China should police bad foreigners, too: expert
Updated: 2015-03-31 11:58
By Lia Zhu(China Daily USA)
Tom Kiltgaard, a Chinese legal expert and adjunct law professor at the University of San Francisco, speaks at a seminar on the Chinese legal system recently held by the Chinese Culture Center of San Francisco. [Provided to China Daily]
As China's anti-corruption campaign reaches the United States, a legal expert said the Chinese government should also pay attention to the foreign companies doing business with China while enhancing its cooperation with the US.
"I think the Chinese government is absolutely on the right track of cracking down on corruption," said Tom Kiltgaard, a Chinese legal expert and adjunct law professor at University of San Francisco. "What they need to do is to cooperate with the US government, tracking down people who come over here and hide money."
Kiltgaard, who is also vice-president of the Chinese Culture Foundation and a founding director of the San Francisco-Shanghai Sister City Committee, said that the Chinese government needs to be more aggressive in going after foreigners who may be making the corrupt payments to Chinese government officials.
"I think the Chinese government has the power, in China at least, to track down the bank accounts and find out who these foreigners are and then cease doing business with them," he said.
The government also may consider requiring top executives or senior officers of each company doing business with any government-controlled company to sign a monthly declaration that he or she has caused a responsible officer to seek out and investigate all possible indications of corruption, Kiltgaard said.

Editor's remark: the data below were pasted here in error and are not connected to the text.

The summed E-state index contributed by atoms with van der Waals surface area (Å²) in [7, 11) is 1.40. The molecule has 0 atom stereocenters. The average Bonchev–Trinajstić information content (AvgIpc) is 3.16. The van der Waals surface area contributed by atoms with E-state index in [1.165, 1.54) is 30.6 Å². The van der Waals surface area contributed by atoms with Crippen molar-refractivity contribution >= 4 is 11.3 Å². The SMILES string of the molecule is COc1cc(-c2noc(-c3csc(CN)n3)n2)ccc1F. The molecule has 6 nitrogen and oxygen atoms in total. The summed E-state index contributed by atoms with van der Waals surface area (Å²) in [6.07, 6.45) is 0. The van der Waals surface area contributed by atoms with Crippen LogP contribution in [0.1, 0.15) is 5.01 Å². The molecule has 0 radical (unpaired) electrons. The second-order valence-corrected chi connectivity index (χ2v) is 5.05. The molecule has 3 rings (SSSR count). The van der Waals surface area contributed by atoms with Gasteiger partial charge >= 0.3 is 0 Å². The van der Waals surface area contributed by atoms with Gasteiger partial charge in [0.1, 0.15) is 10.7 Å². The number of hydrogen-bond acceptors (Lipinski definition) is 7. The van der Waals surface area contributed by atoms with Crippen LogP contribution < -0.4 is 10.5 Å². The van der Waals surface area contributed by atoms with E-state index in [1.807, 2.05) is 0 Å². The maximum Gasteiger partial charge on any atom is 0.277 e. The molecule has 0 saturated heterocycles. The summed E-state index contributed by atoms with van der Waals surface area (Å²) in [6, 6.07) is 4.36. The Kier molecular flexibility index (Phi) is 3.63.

The penalties for failure to file the report on time would include an immediate cancellation of all visas of the company's employees, of payment on all existing contracts of the company, and a freezing of all bank accounts of the company of any kind in China or with Chinese banks, he suggested.
Kiltgaard said the penalties would not be lifted until the declaration was filed, "together with an excuse in detail under oath satisfactory to the government".
"A false declaration would subject the signer to criminal penalties if and when he or she ever came to China, and would also subject the company or business separately to criminal penalties," he said.
Kiltgaard said the remedies "may provoke an outcry from foreigners, but the problem is serious," he said. "Likewise, China's companies should be prohibited from doing business with companies organized under the laws of foreign countries which do not have treaties with China authorizing extradition of persons to China for allegedly giving or offering bribes to Chinese government officials or employees."
He said the language of the treaties would need to be worked out, with the Chinese side being required to provide "some credible evidence of the alleged bribes".
"In the meantime, the Chinese side could revoke the visas and contracts until the matter was resolved in China."
He also emphasized the importance of the media press in the fight against corruption. "When the press can report honestly without worry of being shut down, it has tremendous good effect on the country," he said.
Lia Zhu / China Daily